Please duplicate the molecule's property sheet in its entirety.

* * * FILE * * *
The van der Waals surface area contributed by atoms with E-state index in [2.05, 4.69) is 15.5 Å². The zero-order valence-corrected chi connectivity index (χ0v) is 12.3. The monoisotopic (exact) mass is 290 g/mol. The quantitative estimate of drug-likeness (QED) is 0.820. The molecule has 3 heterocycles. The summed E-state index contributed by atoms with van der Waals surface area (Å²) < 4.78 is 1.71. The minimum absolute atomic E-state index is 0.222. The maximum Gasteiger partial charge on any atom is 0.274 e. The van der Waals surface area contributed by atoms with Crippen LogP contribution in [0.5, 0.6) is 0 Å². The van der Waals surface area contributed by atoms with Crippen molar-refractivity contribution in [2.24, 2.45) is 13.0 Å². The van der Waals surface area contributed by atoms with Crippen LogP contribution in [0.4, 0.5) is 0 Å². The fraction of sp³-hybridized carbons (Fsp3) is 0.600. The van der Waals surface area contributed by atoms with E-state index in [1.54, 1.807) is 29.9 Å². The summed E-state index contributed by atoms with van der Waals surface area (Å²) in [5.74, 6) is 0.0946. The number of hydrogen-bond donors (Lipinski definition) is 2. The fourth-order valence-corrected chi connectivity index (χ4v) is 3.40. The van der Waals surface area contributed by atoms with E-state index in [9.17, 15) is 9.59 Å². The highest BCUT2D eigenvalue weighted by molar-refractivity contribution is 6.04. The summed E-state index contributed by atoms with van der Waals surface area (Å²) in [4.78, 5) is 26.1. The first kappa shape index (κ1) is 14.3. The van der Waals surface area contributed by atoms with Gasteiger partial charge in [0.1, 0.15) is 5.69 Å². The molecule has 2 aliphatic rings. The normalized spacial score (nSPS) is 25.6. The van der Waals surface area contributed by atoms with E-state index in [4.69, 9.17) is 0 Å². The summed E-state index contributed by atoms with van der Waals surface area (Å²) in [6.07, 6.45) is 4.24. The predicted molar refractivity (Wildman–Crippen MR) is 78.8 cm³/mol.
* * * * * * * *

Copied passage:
The van der Waals surface area contributed by atoms with E-state index in [2.05, 4.69) is 15.5 Å². The zero-order valence-corrected chi connectivity index (χ0v) is 12.3. The monoisotopic (exact) mass is 290 g/mol. The quantitative estimate of drug-likeness (QED) is 0.820. The molecule has 3 heterocycles. The summed E-state index contributed by atoms with van der Waals surface area (Å²) < 4.78 is 1.71. The minimum absolute atomic E-state index is 0.222. The maximum Gasteiger partial charge on any atom is 0.274 e. The van der Waals surface area contributed by atoms with Crippen LogP contribution in [0.5, 0.6) is 0 Å². The van der Waals surface area contributed by atoms with Crippen molar-refractivity contribution in [2.24, 2.45) is 13.0 Å². The van der Waals surface area contributed by atoms with Crippen LogP contribution in [0.4, 0.5) is 0 Å². The fraction of sp³-hybridized carbons (Fsp3) is 0.600. The van der Waals surface area contributed by atoms with E-state index in [1.54, 1.807) is 29.9 Å². The summed E-state index contributed by atoms with van der Waals surface area (Å²) in [5.74, 6) is 0.0946. The number of hydrogen-bond donors (Lipinski definition) is 2. The fourth-order valence-corrected chi connectivity index (χ4v) is 3.40. The van der Waals surface area contributed by atoms with E-state index in [9.17, 15) is 9.59 Å². The highest BCUT2D eigenvalue weighted by molar-refractivity contribution is 6.04. The summed E-state index contributed by atoms with van der Waals surface area (Å²) in [4.78, 5) is 26.1. The first kappa shape index (κ1) is 14.3. The van der Waals surface area contributed by atoms with Gasteiger partial charge in [0.1, 0.15) is 5.69 Å². The molecule has 2 aliphatic rings. The normalized spacial score (nSPS) is 25.6. The van der Waals surface area contributed by atoms with E-state index in [4.69, 9.17) is 0 Å². The summed E-state index contributed by atoms with van der Waals surface area (Å²) in [6.07, 6.45) is 4.24. The predicted molar refractivity (Wildman–Crippen MR) is 78.8 cm³/mol.